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    Trademarked Ski Town, USA, this Colorado town is iconic as they come. Expect authentic Western stores, world-famous Champagne Powder, and a long-running Winter Carnival known for its skijoring and ski jumping competitions. Experience the fluffy snow for yourself at Steamboat Resort, where over 40% of the trails cater to intermediates. Expect great long groomer runs and plenty of tree skiing easily accessible from town.

  • Jackson, Wyoming

    Jackson, Wyoming
    image via David Stubbs

    A cowboy town at heart, Jackson’s Elk Antler Arch and Million Dollar Cowboy Bar’s horse saddle chairs throw you back to Wild West roots. Advanced skiers flock to Jackson Hole Mountain Resort for steeps, chutes, and powder. Meanwhile, families prefer the easier riding at Snow King Mountain Resort. After slaying the mountain, tie one on at Mangy Moose, a favorite Jackson Hole Resort watering hole for over 50 years, or venture into town for brews and pub fare at Snake River Brewing.

  • Taos, New Mexico

    Taos Ski Valley, New Mexico
    image via @atlantic2pacific

    Not enough people know that skiing in NM is bomb. And Taos may be the best. Renown for art galleries and upscale New Mexican cuisine, this town’s adobe architecture offers a different vibe from other ski towns. Experience Rocky Mountain powder on crowd-free runs at Taos Ski Valley, just 18 miles from town. There, a new-ish lift takes advanced skiers up Kachina Peak to an elevation of 12,481 feet above sea level, providing access to more terrain than ever before.

  • Breckenridge, Colorado

    Breckenridge, Colorado
    image via @lostwithoutatraci

    Yet another former mining town that revived itself with skiing, Breckenridge sits at an elevation of 9,600 feet above sea level and is home to North America’s highest chairlift. Bars are big in Breck; so don’t leave without visiting the town’s oldest one—The Gold Pan Saloon—founded in 1879. Breckenridge Resort’s five peaks and 2,908 acres could keep you busy skiing for days, but thrillseekers must take a break for a thrilling ride on the tree-filled twists and turns of the Gold Runner Alpine Coaster. Bonus: Free transportation from town to Breckenridge Ski Resort, Keystone Resort, and Arapahoe Basin is always available.

  • Park City, Utah

    Park City, Utah
    image via @robynfarrantrealtor

    Just 30 miles from Salt Lake City, Park City is one of the only mountain towns in the USA close enough to a major airport to ski the same day you fly in. Preserved Western architecture, diverse dining options, and events like the Sundance Film Festival make Park City a favorite of winter visitors. This historic silver-mining settlement boasts world-class skiing and snowboarding at two resorts: Skiers-only Deer Valley (think: the plot of Johnny Tsunami) and Vail-owned mega-resort Park City. Unique to Park City, ride the Town Lift from Main Street to Park City Resort, and after a day on the slopes, ski down and warm up with a hot toddy at the world’s only ski-in/ski-out distillery, High West.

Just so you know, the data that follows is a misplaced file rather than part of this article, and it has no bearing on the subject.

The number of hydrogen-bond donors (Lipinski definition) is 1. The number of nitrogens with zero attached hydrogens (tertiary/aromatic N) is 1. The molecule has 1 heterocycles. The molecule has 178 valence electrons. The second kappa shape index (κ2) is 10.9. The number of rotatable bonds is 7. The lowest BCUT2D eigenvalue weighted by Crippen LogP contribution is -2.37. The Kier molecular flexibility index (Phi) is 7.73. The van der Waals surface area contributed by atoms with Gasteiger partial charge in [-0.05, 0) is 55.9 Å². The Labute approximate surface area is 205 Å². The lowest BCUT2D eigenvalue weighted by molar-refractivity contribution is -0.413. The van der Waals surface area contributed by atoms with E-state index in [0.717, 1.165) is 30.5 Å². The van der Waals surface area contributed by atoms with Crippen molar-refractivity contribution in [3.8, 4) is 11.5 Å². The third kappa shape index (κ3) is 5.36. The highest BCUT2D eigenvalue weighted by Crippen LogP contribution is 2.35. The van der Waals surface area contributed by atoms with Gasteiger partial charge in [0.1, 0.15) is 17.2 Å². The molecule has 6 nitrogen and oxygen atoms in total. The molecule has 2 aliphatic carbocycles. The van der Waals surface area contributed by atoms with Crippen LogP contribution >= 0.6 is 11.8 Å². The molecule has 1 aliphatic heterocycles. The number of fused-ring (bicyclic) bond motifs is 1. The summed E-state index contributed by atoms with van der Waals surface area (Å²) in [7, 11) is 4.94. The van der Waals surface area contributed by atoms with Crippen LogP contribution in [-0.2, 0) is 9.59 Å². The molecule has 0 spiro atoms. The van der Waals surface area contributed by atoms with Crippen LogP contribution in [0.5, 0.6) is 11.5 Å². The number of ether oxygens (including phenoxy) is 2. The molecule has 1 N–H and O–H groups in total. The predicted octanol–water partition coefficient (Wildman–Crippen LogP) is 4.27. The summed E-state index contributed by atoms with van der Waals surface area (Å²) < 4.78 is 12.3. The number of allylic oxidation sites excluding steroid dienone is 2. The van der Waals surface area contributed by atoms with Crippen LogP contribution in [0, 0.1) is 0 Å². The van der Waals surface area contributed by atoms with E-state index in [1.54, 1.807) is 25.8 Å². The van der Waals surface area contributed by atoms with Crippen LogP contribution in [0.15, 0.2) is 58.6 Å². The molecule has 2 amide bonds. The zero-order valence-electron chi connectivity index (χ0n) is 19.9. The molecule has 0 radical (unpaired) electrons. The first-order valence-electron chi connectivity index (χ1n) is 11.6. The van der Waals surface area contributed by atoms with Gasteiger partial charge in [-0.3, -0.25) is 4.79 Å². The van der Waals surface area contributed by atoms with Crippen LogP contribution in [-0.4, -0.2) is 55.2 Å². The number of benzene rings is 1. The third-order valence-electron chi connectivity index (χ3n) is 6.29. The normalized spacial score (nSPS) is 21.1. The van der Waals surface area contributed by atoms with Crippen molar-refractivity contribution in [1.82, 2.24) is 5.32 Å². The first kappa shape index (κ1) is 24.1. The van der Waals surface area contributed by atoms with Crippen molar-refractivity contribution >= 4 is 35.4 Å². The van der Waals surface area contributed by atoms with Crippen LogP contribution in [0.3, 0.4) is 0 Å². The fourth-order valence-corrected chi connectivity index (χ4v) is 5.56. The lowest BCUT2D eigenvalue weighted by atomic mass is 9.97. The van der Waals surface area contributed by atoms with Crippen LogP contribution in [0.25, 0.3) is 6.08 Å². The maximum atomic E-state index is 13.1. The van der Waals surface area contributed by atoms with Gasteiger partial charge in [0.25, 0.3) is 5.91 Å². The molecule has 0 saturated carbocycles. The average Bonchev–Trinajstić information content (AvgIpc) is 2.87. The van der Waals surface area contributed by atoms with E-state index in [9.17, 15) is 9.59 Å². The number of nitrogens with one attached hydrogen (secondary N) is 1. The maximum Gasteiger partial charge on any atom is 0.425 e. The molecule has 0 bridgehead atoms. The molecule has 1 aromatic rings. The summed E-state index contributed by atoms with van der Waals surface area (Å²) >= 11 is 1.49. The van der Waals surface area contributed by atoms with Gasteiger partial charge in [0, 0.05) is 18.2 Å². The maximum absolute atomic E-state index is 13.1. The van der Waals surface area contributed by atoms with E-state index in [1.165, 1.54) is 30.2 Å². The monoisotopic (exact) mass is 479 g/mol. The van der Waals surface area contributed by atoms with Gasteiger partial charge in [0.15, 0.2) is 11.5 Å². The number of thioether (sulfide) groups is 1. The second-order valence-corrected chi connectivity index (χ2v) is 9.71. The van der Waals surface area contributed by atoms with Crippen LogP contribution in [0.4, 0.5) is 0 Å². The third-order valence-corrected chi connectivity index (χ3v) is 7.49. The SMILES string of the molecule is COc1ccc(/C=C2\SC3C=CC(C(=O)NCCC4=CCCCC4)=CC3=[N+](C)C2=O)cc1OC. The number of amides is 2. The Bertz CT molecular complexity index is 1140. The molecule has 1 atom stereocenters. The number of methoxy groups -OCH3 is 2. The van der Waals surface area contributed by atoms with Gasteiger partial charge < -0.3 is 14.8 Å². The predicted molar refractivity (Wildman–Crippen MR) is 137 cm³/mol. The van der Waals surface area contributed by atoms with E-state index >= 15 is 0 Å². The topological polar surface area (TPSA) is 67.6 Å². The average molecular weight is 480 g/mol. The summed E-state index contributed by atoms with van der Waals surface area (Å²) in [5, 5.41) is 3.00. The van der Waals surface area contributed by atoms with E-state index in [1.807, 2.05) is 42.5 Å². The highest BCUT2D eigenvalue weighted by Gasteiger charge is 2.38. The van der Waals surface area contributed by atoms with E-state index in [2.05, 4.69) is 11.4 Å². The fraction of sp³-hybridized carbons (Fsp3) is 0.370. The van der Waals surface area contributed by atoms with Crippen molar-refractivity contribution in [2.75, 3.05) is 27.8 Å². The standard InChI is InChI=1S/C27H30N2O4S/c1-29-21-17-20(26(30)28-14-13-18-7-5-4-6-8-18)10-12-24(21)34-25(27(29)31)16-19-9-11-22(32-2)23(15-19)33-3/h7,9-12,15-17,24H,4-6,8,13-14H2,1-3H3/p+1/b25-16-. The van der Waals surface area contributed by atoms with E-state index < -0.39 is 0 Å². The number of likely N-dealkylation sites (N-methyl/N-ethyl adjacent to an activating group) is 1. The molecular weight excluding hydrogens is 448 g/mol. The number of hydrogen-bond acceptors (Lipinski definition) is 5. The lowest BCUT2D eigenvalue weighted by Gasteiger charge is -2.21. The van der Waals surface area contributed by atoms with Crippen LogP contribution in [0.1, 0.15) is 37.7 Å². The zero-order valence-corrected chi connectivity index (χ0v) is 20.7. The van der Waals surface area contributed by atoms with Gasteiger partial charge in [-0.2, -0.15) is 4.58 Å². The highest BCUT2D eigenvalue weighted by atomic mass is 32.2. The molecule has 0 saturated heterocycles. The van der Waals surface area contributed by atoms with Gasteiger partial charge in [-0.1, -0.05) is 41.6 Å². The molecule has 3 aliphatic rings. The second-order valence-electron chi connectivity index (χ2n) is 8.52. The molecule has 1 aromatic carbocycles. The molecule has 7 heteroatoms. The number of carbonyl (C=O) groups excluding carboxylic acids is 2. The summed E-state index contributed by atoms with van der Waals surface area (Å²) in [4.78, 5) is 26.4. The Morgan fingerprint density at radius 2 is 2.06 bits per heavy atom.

• Stowe, Vermont

    Stowe, Vermont
    image via @beatrice_dumas

    The East’s winter sports capital, Stowe’s old-fashioned Main Street features locally owned shops hawking handmade art, jewelry, and furniture alongside distilleries, breweries, and stores specializing in Vermont-made food (cheddar!) and spirits. At 4,395 feet, the summit of Stowe Mountain Resort is Vermont’s highest, and the diverse terrain challenges every level of skier. After taking runs on their tough Mount Mansfield trails, give your quads a break and visit the nearby Vermont Ski and Snowboard Museum or Ben & Jerry’s Ice Cream Factory.

  • Tahoe City, California

    Alpine skiing Squaw Valley Ski Resort Ta
    image via Xtremespots

    This tiny lakeside ski town provides quick access to plenty of Tahoe’s legendary ski resorts, like Alpine Meadows, Squaw Valley Ski Resort, Homewood Ski Resort, Northstar, and Sierra-at-Tahoe (they’re all worthy). Main Street is home to outdoor stores, coffee shops, and funky cafes. And for dinner, you can’t beat the views or the eats at lakeside favorites like Jake’s On the Lake or Christy Hill.